Mapping and Visual Exploration of GPCR Classification Hierarchy in Interpro and GPCRDB System

Yanwei Niu1, Xiangyun Wang2, Yockey, Anastasia Christianson, Guang R. Gao, . Department of ECE, University of Delaware, USA;, EST Informatics Wilmington, Astra Zeneca PLC

G-Protein Coupled Receptor (GPCR) is the largest receptor superfamily. GPCRs play a key role in cellular signaling network and regulatory functions ranging from neural signaling to olfactory and visual processing. About 50% of the currently available drugs are directed to GPCRs. However, some drugs have efficacy problems and side effects because the compounds do not differentiate between receptor subtypes very well, which is the reason GPCR protein classification is so important to researchers in pharmaceutical area.

Currently, there are two GPCR classification systems. Interpro is a general database of protein families, domains and functional sites, it uses a combination of HMM profiles and motif signatures for family assignment. GPCRDB is a full-fledged database specifically for GPCRs. It organizes GPCRs based on the pharmacological classification of receptors. Since they adopted different classification approach, it is important and challenging to find out the common part and different part of the hierarchical family structure of the two systems. Since they agree quite well at the superfamily level but become less consistent at the sub family levels. So we focus on finding the mapping relationship between families of two systems at each family level.

We compiled 4467 GPCR protein IDs from Interpro sequences (SWISS-PROT Release 40.28 of 19-Sep-2002) and Interpro GPCR family tree. Similarly we compiled 3031 GPCR protein IDs from GPCRDB (September 2002 release (6.1)).All accession numbers are converted to ID to ensure we are comparing same data set. The common part of the two systems contains around 2127 non-redundant sequence ID. Then we focus on the 2127 sequences IDs and find out how the two systems classified this common part differently. For each family (subfamily) at each level, we found out the sequence ids it contains. Then we compare the two systems family by family at all levels and calculate the overlap percentage. Two families that have 80% identity are considered to have one to one mapping relationship, a clear two-way mapping table (from Interpro to GPCRDB and vice versa) are established.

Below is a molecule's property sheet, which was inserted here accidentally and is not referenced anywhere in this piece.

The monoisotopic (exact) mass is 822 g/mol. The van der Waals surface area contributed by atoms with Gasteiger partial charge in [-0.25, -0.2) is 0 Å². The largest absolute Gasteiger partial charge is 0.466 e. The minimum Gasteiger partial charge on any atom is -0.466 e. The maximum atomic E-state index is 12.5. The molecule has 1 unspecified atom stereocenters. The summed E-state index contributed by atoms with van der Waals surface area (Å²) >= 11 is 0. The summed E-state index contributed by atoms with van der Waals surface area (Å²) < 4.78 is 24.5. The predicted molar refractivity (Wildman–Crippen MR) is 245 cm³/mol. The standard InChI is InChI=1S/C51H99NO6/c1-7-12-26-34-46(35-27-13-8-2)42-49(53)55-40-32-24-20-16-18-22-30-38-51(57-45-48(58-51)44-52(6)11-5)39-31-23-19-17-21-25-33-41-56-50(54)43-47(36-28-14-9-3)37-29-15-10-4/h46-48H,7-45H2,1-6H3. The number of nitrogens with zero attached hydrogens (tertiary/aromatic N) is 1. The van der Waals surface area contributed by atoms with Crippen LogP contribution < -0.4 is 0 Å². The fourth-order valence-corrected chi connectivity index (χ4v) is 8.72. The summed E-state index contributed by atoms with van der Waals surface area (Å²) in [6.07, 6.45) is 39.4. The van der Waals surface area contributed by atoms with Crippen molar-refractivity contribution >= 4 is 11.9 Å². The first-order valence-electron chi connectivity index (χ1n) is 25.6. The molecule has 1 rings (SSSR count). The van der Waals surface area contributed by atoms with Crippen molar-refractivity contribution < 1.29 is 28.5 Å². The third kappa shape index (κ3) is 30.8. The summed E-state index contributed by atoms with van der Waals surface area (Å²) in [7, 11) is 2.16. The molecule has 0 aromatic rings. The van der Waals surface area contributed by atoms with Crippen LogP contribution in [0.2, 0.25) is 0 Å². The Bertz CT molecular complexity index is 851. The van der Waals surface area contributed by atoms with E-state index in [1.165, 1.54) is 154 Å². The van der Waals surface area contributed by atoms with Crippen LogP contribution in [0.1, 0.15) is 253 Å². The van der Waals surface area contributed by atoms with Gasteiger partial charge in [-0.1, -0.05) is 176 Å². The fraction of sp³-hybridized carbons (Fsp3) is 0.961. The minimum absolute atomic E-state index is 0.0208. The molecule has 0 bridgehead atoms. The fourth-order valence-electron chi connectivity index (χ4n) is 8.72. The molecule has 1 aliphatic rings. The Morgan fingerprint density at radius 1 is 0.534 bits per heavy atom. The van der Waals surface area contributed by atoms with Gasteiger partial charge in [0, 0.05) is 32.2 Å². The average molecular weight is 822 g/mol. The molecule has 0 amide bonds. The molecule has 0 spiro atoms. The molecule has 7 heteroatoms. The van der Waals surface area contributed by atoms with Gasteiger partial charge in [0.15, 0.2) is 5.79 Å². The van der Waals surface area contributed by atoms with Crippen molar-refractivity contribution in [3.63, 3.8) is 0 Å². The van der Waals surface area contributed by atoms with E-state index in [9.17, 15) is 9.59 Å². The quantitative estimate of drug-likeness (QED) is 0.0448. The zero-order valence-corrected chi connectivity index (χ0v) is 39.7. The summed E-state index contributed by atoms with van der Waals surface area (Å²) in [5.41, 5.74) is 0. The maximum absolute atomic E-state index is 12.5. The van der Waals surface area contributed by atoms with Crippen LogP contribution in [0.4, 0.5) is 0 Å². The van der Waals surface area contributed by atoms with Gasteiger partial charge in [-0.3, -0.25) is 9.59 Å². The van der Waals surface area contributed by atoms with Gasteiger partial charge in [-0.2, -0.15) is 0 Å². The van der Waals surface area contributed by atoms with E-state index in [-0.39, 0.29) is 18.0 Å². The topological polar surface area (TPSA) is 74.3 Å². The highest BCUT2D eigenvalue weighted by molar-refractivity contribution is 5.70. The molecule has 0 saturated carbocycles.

We introduced the information visualization tool "MulHier" (Novel visualization techniques for working with multiple, overlapping classification hierarchies) into Protein classification area. By visualizing the two GPCR classification systems together, we could quickly and easily find the mapping relation from any family in Interpro to any family in GPCRDB and also the proteins IDs belonging to each family.

The mapping table and classification visualization proves very helpful to researchers in Pharmaceutical industry. It provides better approach then the current cross database reference since the current cross reference only gives the mapping at the superfamily level. All source code and data file of this research is available via The Visualization tool MulHier is publicly available at